Loading ...
Sorry, an error occurred while loading the content.

Re: [UVB_Meter_Owners] Re: Those black polar bears...

Expand Messages
  • spinytail@zonnet.nl
    ... I just looked because that sounded fantastic, but there are a few articles debunking that story. Measurements have shown that the hairs do not transmit
    Message 1 of 5 , Dec 1, 2005
    • 0 Attachment
      > LOL! Wonderful stuff, Richard.
      >
      > That was too good to miss, so I just had a dig around on Google and
      > can add that I found a bit more. The translucent hairs transmit
      > infra-red through to the black skin, which presumably absorbs it;
      > whereas they reflect visible light, so the bear appears white. How
      > neat is that? "Dichroic" bears!

      I just looked because that sounded fantastic, but there are a few
      articles debunking that story. Measurements have shown that the
      hairs do not transmit light, less than 0.001 of red light traveled the
      length of a 1 inch hair, even less for UV. The whole transmission
      thing is a myth. It seems that polar bear hair absorbs UV really well
      due to the keratin in there and therefore they look black on UV
      pictures.
      Here's a nice article with all the hairy facts:
      http://www.azadocents.org/polarbear.pdf


      > I also found that some researchers tried to track polar bears using
      > infra-red cameras to detect their body heat. They failed; the bears
      > didn't emit infra-red.
      in fact they do emit infra red, but only the face! Here's a nice floating
      face pic:
      http://www.coe.berkeley.edu/engnews/spring03/3S/polarbear.html
      They are insulated so well, that they can overheat when chasing a
      seal. In the arctic!
      Wonderful animals.
      Well, back to coldblooded UV lovers.
      Ron

      > Thanks for the great diversion!
      >
      > Frances
      >
      >
      > --- In UVB_Meter_Owners@yahoogroups.com, "richardlunsford"
      > <drrich2@C...> wrote: > > I hope this will be accepted in the spirit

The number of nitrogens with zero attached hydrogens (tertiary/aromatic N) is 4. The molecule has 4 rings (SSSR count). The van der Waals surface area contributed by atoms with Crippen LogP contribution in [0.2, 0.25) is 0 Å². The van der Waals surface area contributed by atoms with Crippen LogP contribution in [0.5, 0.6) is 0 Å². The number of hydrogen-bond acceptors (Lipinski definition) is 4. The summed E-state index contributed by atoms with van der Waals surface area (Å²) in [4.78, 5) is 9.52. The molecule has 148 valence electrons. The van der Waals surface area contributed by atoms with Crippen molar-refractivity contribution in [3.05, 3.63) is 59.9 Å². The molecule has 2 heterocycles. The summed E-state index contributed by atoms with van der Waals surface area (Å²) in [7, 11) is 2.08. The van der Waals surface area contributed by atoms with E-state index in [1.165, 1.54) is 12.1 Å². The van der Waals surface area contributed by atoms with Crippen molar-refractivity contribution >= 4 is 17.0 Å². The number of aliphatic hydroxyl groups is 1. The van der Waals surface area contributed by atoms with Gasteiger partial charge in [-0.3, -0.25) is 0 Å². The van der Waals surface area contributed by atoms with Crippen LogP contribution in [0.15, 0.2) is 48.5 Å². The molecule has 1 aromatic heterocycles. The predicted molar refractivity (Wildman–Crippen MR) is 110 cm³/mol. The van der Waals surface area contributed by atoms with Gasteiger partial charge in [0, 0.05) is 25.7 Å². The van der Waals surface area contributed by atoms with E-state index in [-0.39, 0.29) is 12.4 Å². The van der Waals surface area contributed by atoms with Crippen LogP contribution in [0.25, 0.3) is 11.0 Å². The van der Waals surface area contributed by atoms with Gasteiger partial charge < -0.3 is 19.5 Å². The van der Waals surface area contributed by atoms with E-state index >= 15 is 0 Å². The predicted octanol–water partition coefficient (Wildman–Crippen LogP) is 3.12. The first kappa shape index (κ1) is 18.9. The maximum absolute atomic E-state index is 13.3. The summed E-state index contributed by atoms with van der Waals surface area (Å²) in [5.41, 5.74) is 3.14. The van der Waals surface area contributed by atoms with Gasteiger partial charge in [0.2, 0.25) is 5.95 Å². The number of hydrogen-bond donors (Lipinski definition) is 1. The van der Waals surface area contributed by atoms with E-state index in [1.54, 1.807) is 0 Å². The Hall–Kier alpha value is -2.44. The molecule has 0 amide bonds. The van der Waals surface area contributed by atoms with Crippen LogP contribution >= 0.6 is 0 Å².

> of good fun, & my nit- > picking need to find a use for a piece of
      > trivia stuck in my head. > > Polar bears are in fact black. It's a
      > fact. Technically, in a way. > They have black skin & 2 types of fur
      > (one clear, one white). Here's > a link. >
      > http://www.enchantedlearning.com/subjects/mammals/bear/Polarbearcolori
      > ng.shtml
      >
      >
      > > Richard.
      >
      >
      >
      >
      > [Non-text portions of this message have been removed]
      >
      >
      >
      > ------------------------ Yahoo! Groups Sponsor
      > --------------------~--> 1.2 million kids a year are victims of human
      > trafficking. Stop slavery.
      > http://us.click.yahoo.com/WpTY2A/izNLAA/yQLSAA/APOolB/TM
      > --------------------------------------------------------------------~-
      > >
      >
      >
      > Yahoo! Groups Links
      >
      >
      >
      >
      >
      >
      >
    • lilacdawndragon
      Even better! What fun... Thanks Ron! Isn t it fascinating how just one article can get a theory so widely accepted? Most of the articles I read were on
      Message 2 of 5 , Dec 1, 2005
      • 0 Attachment
        Even better! What fun... Thanks Ron!

        Isn't it fascinating how just one article can get a theory so widely
        accepted? Most of the articles I read were on children's education
        websites.

        In the second article it says:
        <<<Preciado took advantage of the advanced light-source technology at
        LBNL (one of the few in the country) to take a closer look at polar
        bear hair procured from the San Francisco Zoo. "Not many people have
        access to the technology they need to measure something this small, I
        was lucky to have the advanced light-source telescope so close," she
        adds. >>>

        I wonder if this lady would be interested in measuring the "radiative
        properties" of shed reptile skin with the "advanced light-source
        technology"??

        Frances

        --- In UVB_Meter_Owners@yahoogroups.com, spinytail@z... wrote:
        >
        > I just looked because that sounded fantastic, but there are a few
        > articles debunking that story. Measurements have shown that the
        > hairs do not transmit light, less than 0.001 of red light traveled
        the
        > length of a 1 inch hair, even less for UV. The whole transmission
        > thing is a myth. It seems that polar bear hair absorbs UV really
        well
        > due to the keratin in there and therefore they look black on UV
        > pictures.
        > Here's a nice article with all the hairy facts:

        http://www.azadocents.org/polarbear.pdf

        > I also found that some researchers tried to track polar bears using
        > > infra-red cameras to detect their body heat. They failed; the
        bears
        > > didn't emit infra-red.
        > in fact they do emit infra red, but only the face! Here's a nice
        floating
        > face pic:
        >
        http://www.coe.berkeley.edu/engnews/spring03/3S/polarbear.html

        > They are insulated so well, that they can overheat when chasing a
        > seal. In the arctic!
        > Wonderful animals.
        > Well, back to coldblooded UV lovers.
        > Ron
      Your message has been successfully submitted and would be delivered to recipients shortly.